Meeting challenges head on

By Ellie Ashford

An Alabama community college adjusts to quickly changing circumstances.

It’s been a challenging few months for Wallace State Community College in Alabama.

On the first day of the semester on January 3, the college was hit with a ransomware attack.

“We started the semester with a virus, and we are ending with a different virus,” says WSCC President Vicki Karolewics.

Through it all, Karolewics has led the rural college as it adopted policies to ensure student and staff safety during the coronavirus pandemic, made the transition to distance learning, and developed plans for a cautious reopening.

As president of WSCC for more than 16 years, “I thought I experienced just about everything,” Karolewics says. After Hurricane Gustave in 2008 the college housed 1,200 evacuees from New Orleans. A tornado destroyed several campus buildings in 2011. Then there were multiple rounds of recessions requiring mid-year budget cuts.

“This has been one of most horrible semesters,” says Karolewics, who also serves on the American Association of Community Colleges (AACC) board of directors. Yet, the college is now on solid ground as it prepares to serve its community during the economic challenges ahead. (Editor’s note: This article was completed prior to the protests across the country over systemic racial injustice.)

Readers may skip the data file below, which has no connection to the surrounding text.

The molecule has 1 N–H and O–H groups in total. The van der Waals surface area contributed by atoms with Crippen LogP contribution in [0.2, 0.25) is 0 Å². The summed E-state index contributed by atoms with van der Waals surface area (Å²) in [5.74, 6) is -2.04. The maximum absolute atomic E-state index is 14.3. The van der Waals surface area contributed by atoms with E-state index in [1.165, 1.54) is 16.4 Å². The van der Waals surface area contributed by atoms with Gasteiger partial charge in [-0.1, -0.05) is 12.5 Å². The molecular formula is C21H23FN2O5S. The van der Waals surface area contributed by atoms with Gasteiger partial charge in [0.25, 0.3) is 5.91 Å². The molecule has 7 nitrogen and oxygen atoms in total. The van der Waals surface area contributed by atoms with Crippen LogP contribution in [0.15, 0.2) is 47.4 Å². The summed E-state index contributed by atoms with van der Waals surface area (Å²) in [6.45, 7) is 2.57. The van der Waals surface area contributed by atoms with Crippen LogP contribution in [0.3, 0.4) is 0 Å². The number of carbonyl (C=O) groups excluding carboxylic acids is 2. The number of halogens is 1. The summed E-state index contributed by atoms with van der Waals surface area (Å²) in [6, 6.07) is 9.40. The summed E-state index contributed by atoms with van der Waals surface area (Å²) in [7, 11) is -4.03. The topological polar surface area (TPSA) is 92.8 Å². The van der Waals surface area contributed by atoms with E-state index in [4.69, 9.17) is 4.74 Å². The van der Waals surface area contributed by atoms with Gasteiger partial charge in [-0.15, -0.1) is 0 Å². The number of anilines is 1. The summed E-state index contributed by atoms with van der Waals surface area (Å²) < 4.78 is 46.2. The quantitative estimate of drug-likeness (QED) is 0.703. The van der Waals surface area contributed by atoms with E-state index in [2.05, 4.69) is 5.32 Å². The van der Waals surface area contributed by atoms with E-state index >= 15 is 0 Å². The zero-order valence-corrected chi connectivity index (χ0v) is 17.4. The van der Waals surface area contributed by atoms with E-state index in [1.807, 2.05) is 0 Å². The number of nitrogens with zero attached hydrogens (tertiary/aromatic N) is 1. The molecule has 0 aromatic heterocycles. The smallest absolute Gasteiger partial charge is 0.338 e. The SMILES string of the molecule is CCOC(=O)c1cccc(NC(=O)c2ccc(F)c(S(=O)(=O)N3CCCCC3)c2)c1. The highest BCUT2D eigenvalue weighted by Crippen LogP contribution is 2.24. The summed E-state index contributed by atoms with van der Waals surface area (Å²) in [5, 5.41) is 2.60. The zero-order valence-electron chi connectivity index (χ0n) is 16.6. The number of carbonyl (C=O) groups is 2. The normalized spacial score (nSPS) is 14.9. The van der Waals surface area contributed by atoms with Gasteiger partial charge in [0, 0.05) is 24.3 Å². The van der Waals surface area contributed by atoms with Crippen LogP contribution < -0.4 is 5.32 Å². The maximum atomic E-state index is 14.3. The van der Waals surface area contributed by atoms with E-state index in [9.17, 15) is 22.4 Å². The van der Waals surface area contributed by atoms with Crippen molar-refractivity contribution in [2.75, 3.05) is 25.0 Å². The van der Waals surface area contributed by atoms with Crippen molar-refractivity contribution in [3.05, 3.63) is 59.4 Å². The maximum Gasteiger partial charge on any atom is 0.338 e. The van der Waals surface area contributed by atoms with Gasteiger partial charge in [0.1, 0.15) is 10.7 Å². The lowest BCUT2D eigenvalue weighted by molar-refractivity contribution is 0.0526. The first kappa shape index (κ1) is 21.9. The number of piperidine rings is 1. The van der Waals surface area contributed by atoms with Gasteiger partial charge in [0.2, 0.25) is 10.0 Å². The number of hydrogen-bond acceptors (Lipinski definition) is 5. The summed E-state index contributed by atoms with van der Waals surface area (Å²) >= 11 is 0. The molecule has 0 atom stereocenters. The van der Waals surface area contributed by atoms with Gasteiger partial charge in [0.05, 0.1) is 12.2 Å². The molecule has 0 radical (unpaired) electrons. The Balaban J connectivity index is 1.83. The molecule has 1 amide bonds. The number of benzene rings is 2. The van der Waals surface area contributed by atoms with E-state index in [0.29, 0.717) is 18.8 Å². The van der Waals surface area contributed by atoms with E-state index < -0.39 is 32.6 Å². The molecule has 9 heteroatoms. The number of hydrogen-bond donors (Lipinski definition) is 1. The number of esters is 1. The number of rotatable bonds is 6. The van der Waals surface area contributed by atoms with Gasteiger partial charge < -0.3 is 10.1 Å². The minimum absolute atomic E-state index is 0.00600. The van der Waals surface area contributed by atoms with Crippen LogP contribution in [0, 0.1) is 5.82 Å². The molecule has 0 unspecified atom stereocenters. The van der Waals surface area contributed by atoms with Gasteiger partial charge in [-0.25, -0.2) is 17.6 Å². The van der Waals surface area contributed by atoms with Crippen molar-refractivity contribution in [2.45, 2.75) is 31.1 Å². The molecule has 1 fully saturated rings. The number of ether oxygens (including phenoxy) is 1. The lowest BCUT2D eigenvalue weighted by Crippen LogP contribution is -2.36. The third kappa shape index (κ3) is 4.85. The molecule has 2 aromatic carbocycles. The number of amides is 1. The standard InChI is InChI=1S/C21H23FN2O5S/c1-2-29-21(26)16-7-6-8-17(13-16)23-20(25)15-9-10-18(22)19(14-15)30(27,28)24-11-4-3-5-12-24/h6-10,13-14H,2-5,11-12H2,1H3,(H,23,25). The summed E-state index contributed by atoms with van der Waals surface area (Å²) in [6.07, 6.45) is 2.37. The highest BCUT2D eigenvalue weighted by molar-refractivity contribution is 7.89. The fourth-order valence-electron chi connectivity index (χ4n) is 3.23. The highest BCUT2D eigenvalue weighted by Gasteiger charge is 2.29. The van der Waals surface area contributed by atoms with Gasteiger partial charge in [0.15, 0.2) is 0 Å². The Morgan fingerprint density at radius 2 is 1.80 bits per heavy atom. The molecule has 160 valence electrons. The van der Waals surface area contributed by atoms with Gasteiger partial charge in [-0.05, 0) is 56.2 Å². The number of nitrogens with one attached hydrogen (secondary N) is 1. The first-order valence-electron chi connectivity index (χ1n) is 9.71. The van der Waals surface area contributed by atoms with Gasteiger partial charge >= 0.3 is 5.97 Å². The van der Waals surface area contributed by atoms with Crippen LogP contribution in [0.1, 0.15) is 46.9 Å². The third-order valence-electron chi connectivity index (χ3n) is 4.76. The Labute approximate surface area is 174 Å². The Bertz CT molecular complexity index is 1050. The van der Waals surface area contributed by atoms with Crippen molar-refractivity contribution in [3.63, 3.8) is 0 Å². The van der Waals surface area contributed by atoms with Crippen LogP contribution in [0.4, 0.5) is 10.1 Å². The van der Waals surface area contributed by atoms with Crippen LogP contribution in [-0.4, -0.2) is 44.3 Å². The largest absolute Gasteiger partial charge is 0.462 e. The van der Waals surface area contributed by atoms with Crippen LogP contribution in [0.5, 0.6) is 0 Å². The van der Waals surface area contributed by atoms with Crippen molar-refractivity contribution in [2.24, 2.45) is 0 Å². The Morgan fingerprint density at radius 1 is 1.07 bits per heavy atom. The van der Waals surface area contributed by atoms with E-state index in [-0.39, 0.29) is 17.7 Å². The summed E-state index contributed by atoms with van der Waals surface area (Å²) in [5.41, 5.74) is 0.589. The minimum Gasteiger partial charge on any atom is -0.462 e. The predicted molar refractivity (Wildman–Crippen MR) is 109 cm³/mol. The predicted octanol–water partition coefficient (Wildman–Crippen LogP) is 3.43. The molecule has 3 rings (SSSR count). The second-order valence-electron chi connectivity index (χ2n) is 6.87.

Prepared for transition

As a member of the first cohort of AACC’s Pathways Project and a member of the Achieving the Dream network of Leader Colleges, WCSS was well-prepared to adapt to an online learning environment, Karolewics says.

“We have done a lot of work in the past decade to prepare faculty to work with technology in facilitating learning for students,” she says.

That was facilitated through WSCC’s Teaching and Learning Academy, which makes sure every faculty member is certified to teach online.

The college already had Blackboard shells set up for every course, so shifting to distance learning wasn’t difficult. Faculty started using Zoom for synchronous learning, then quickly shifted to Blackboard Collaborate.

Everything that had been available on campus before is now provided online while the campus is closed, Karolewics says.

Lion Central, WSCC’s one-stop student support center, provided computers and internet connections for staff and students to take home, she says. Student success coaches and mental health and other counselors “didn’t miss a beat” in staying engaged with students.

The college issued guidelines to faculty on how the instructional program should operate, and they worked with their deans to fill in the details. The plan was then approved by the emergency response team and the chancellor.

Unlike universities in the area that closed in March and told students to go home, “our focus this semester is on getting students to finish what they started,” she says.

When the college reopened on June 1, it brought in small groups of students who need to complete their labs so they don’t end up with incomplete grades. That affects about 100 of the 5,000 students enrolled in the spring semester.

How that is being carried out depends on the building, Karolewics, says. The welding facility is so large, for example, it allows students to be 20 feet away from one another.